Maybe things like community and honour don't matter to the A-Rods and LeBrons in this era of greed gone wrong, but for a man like Andrew Ladd they weigh just as much as the gold most pro athletes chase at the cost of principle.

The movie Wall Street's Gordon Gekko and his greed be damned. Less is more fits Ladd better.

Ladd is the example of the hockey player managers spend their careers looking for. He's a nice mix of talent, skill and, as evidenced by his decision to commit long-term to the Winnipeg Jets and this oft-maligned community, loyalty.

No grumbling about poor shopping options or the cold or lack of night life from Captain Ladd. Rather, he has determined this is the place he wants to call home for the bulk of his career and where he wants to claim his stake. The Jets, in their infancy as an NHL franchise, could not have asked for any more from Ladd. His reaction to the Atlanta Thrashers relocating to Winnipeg and subsequent pursuit of a long-term contract has cemented the attitude current players will take towards the team and its new location. Winnipeg is not a bad word. It's home and a good thing. Ladd has made sure of that.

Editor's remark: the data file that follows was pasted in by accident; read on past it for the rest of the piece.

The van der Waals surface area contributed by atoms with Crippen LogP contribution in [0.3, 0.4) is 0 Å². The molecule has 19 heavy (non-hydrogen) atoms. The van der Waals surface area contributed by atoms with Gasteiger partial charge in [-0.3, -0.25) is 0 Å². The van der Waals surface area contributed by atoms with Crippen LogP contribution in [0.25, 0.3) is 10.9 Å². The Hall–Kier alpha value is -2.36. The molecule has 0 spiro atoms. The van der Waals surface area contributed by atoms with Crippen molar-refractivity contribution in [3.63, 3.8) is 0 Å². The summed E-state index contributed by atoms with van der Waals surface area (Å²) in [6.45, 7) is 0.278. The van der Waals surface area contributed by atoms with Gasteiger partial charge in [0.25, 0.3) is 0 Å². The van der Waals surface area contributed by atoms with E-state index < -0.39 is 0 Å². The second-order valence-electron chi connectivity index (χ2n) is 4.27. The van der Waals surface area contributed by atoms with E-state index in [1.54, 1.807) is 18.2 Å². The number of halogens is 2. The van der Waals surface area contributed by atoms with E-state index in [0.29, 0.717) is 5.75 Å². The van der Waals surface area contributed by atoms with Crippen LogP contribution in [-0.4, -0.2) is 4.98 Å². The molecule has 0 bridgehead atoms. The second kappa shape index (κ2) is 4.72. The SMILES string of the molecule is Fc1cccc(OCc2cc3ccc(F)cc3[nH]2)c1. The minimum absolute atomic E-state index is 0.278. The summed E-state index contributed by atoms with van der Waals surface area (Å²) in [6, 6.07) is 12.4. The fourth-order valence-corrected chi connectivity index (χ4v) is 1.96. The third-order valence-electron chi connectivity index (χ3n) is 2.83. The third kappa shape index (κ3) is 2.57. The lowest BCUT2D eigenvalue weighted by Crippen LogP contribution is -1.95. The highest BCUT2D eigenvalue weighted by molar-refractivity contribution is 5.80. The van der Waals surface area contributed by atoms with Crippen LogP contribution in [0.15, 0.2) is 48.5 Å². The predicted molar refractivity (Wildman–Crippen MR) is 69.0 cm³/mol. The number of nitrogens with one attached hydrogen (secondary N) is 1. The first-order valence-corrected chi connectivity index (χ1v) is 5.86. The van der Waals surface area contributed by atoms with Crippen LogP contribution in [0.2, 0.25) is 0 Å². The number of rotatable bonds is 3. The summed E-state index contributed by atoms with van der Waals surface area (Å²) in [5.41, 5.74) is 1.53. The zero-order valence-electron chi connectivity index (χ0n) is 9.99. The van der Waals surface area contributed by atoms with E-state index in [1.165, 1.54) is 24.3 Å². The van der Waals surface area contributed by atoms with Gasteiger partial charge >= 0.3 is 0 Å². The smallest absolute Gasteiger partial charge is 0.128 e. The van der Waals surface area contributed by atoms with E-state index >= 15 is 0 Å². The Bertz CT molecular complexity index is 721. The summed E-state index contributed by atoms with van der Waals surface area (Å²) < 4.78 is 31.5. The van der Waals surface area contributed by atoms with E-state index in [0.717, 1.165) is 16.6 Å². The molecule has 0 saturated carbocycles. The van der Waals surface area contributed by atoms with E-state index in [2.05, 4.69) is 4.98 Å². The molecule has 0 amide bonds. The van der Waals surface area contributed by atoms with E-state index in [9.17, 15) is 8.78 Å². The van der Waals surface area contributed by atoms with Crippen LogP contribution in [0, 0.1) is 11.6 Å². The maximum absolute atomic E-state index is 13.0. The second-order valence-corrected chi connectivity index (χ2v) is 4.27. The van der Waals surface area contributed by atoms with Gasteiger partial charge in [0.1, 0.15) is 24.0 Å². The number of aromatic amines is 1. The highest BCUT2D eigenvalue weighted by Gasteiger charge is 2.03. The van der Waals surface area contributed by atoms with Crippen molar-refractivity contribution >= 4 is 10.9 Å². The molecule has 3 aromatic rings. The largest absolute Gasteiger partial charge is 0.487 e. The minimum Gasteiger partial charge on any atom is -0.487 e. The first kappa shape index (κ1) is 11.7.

He left money on the table, of that there can be no doubt, but what he passed up in bucks he gained in good will with the people of Winnipeg.

You've heard the expression "how much do you really need?" Well, for Andrew Ladd, $22 million over five years was enough. Just as important for him was the opportunity to anchor down in one city and build a home and a connection with a community.

The connection is already strong. Ladd is the perfect captain for this little hockey market with its new NHL franchise and sold-out building. He has invested in the Jets as much as they've invested in him.